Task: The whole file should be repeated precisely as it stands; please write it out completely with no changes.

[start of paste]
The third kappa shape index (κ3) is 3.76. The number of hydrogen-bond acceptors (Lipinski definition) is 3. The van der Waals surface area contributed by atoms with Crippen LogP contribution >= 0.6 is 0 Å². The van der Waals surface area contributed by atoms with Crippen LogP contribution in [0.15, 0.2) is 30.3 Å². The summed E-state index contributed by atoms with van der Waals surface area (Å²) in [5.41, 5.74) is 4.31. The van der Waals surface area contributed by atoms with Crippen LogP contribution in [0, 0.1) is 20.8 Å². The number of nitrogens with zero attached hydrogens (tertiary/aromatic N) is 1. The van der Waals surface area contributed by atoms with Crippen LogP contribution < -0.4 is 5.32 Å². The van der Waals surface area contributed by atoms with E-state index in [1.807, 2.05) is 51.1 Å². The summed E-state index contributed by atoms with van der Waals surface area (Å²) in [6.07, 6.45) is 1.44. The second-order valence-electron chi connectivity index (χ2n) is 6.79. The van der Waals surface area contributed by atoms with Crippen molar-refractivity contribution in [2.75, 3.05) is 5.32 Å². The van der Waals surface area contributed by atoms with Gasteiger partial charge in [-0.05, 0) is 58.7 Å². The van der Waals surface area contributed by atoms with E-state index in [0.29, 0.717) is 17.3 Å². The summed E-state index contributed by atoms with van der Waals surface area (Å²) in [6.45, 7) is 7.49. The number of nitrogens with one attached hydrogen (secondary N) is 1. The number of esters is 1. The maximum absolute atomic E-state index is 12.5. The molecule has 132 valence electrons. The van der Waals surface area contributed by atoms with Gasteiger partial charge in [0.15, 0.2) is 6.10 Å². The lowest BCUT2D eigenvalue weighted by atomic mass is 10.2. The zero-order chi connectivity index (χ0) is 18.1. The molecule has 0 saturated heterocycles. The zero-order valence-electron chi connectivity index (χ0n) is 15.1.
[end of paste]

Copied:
The third kappa shape index (κ3) is 3.76. The number of hydrogen-bond acceptors (Lipinski definition) is 3. The van der Waals surface area contributed by atoms with Crippen LogP contribution >= 0.6 is 0 Å². The van der Waals surface area contributed by atoms with Crippen LogP contribution in [0.15, 0.2) is 30.3 Å². The summed E-state index contributed by atoms with van der Waals surface area (Å²) in [5.41, 5.74) is 4.31. The van der Waals surface area contributed by atoms with Crippen LogP contribution in [0, 0.1) is 20.8 Å². The number of nitrogens with zero attached hydrogens (tertiary/aromatic N) is 1. The van der Waals surface area contributed by atoms with Crippen LogP contribution < -0.4 is 5.32 Å². The van der Waals surface area contributed by atoms with E-state index in [1.807, 2.05) is 51.1 Å². The summed E-state index contributed by atoms with van der Waals surface area (Å²) in [6.07, 6.45) is 1.44. The second-order valence-electron chi connectivity index (χ2n) is 6.79. The van der Waals surface area contributed by atoms with Crippen molar-refractivity contribution in [2.75, 3.05) is 5.32 Å². The van der Waals surface area contributed by atoms with Gasteiger partial charge in [-0.05, 0) is 58.7 Å². The van der Waals surface area contributed by atoms with E-state index in [0.29, 0.717) is 17.3 Å². The summed E-state index contributed by atoms with van der Waals surface area (Å²) in [6.45, 7) is 7.49. The number of nitrogens with one attached hydrogen (secondary N) is 1. The number of esters is 1. The maximum absolute atomic E-state index is 12.5. The molecule has 132 valence electrons. The van der Waals surface area contributed by atoms with Gasteiger partial charge in [0.15, 0.2) is 6.10 Å². The lowest BCUT2D eigenvalue weighted by atomic mass is 10.2. The zero-order chi connectivity index (χ0) is 18.1. The molecule has 0 saturated heterocycles. The zero-order valence-electron chi connectivity index (χ0n) is 15.1.